Industrial gas processing equipment maker Chart Industries (NASDAQ:GTLS) reported financial results for its first quarter on April 30, and came in below last year's results -- which wasn't a surprise, based on the macroeconomic challenges around the world and the cyclical nature of some of its businesses. Total revenue of $245 million was down 8% from last year, and net income of $5 million was less than half of last year's $12 million earnings in the first quarter.
While not necessarily a measure of success or failure, both the earnings and revenue results were also far below the average estimate from Wall Street analysts, so it's possible we see a sell-off in the next few days, after a pretty solid 20%-plus gain for Chart's stock so far in 2015. But looking beyond the short-term movement of the stock, are Chart's declining results an indicator that there's worse to come? Or are we approaching a "bottom" and things are about to turn? Frankly, it's probably too early to really tell yet.
Let's dig into the earnings results. We might not be able to predict where things are with the market recovery for Chart, but we can better understand what the company is doing to deal with it.
Expenses are up, but that's likely to change at some point this year
Chart management has been saying for the past few quarters that they are actively working to realign the company's costs structure to the current business environment, but so far that's yet to happen. Even with sales down in the quarter, total operating expenses actually increased almost 4%. This was partly due to costs related to severance as the company reduces its head count by 5%, but "largely due to an acceleration of stock-based compensation expense associated with retirement eligible participants," according to the release.
Chart is closing one of its LNG equipment manufacturing facilities in Minnesota, and that will lead to $3 million in one-time restructuring costs next quarter, so it's possible we see another slight increase in Q2. Management said last quarter that its cost-cutting initiatives would result in $20 million in savings. If that's the case, it's looking like that benefit won't happen before the second half of the year, based on the results in the first quarter, and the restructuring costs it announced for Q2.
Foreign exchange impact is pretty big right now
It's looking like currency headwinds are a really big problem for a lot of companies, and Chart was no exception last quarter. According to the earnings release, about $3 million of its profit shortfall was directly tied to foreign exchange, largely related to Europe. As a comparison, last year the company only took about $100,000 in foreign exchange impact in the same quarter.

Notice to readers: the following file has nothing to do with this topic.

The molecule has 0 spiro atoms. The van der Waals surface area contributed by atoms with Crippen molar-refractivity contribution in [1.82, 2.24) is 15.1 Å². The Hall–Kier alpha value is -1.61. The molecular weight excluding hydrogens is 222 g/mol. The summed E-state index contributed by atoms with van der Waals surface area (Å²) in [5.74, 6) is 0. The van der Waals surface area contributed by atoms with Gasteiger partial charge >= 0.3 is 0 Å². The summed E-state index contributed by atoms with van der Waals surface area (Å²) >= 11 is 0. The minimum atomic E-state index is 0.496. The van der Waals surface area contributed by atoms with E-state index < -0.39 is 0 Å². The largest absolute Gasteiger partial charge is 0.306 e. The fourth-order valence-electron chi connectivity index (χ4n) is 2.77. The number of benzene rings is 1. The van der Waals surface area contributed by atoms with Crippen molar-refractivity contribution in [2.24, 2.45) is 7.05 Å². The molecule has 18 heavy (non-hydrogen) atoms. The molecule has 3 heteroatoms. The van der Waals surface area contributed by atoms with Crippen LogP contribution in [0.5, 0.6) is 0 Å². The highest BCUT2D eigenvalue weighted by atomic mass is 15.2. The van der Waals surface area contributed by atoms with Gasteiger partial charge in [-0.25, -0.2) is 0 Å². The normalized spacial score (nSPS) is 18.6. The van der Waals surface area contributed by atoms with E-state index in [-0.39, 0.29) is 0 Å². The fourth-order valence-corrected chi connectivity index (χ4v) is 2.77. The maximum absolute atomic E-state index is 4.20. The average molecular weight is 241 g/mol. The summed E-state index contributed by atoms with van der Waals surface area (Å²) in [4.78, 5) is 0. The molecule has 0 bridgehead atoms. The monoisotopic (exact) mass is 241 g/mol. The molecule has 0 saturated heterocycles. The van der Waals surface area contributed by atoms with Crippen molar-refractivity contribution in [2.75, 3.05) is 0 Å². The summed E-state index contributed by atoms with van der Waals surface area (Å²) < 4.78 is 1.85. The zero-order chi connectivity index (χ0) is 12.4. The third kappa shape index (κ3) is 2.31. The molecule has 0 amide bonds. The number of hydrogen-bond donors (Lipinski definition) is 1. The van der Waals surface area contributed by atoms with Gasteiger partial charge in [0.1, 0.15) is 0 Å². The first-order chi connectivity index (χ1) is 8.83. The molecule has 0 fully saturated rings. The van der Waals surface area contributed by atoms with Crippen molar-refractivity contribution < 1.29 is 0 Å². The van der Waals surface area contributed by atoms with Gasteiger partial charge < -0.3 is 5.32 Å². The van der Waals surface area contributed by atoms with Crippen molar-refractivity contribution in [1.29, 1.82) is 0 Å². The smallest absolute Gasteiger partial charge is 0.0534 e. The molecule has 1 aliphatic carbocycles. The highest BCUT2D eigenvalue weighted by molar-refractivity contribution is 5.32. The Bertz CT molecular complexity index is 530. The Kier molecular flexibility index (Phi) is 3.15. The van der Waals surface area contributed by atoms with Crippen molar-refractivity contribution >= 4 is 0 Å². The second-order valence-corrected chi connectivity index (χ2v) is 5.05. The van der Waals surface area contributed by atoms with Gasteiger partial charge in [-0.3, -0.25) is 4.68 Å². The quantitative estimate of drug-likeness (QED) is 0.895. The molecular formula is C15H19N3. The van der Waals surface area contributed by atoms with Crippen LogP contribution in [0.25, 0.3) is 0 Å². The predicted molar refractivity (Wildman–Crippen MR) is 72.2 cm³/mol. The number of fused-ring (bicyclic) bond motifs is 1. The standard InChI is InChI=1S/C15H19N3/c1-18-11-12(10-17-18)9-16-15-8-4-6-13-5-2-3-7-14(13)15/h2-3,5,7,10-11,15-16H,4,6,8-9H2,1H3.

FX is a cyclical beast, and eventually it will normalize, but there is only so much Chart can do to mitigate this impact. For now, it's just part of the business climate and the company must wade through it. Considering the tough economic situation in much of Europe, it would be relatively difficult for the company to simply raise prices to deal with this. Factor in stiff competition, and it will largely be a product of time and a strengthening euro before this changes.
Margins are steady in a challenging environment
It's often difficult to keep gross margin percent up when you're a manufacturer experiencing weak sales, usually because of high fixed costs. However, Chart managed to keep its gross margin relatively steady, while actually improving it in two of its three business segments. The improvement in its biomedical segment, from 32.6% to 33.5% was especially good to see, as the company has faced numerous product mix and warranty-related challenges over the past year.
Sales were up flat in Energy & Chemicals and Biomedical, but fell 19% in Distribution & Storage in the quarter as LNG infrastructure buildout in much of the world slows. Chart expects this cyclicality to remain for some time, which is why the company is closing the plant in Minnesota, which makes LNG equipment.
It's looking like Chart is in for a challenge in the rest of 2015. Between global macroeconomic challenges, slowing LNG infrastructure buildout in North America, and an ugly foreign exchange environment, it's understandable why the company is tightening its belt and focusing on improving efficiency and its cost structure this year, as was announced last quarter.
The good news is that management reiterated its prior guidance for both revenue and earnings. Looking at the bigger picture, eventually the currency headwinds will dissipate, and infrastructure growth will pick back up. For now, the company is addressing things that it can control internally. Will that pay off when the market recovers? Time will tell.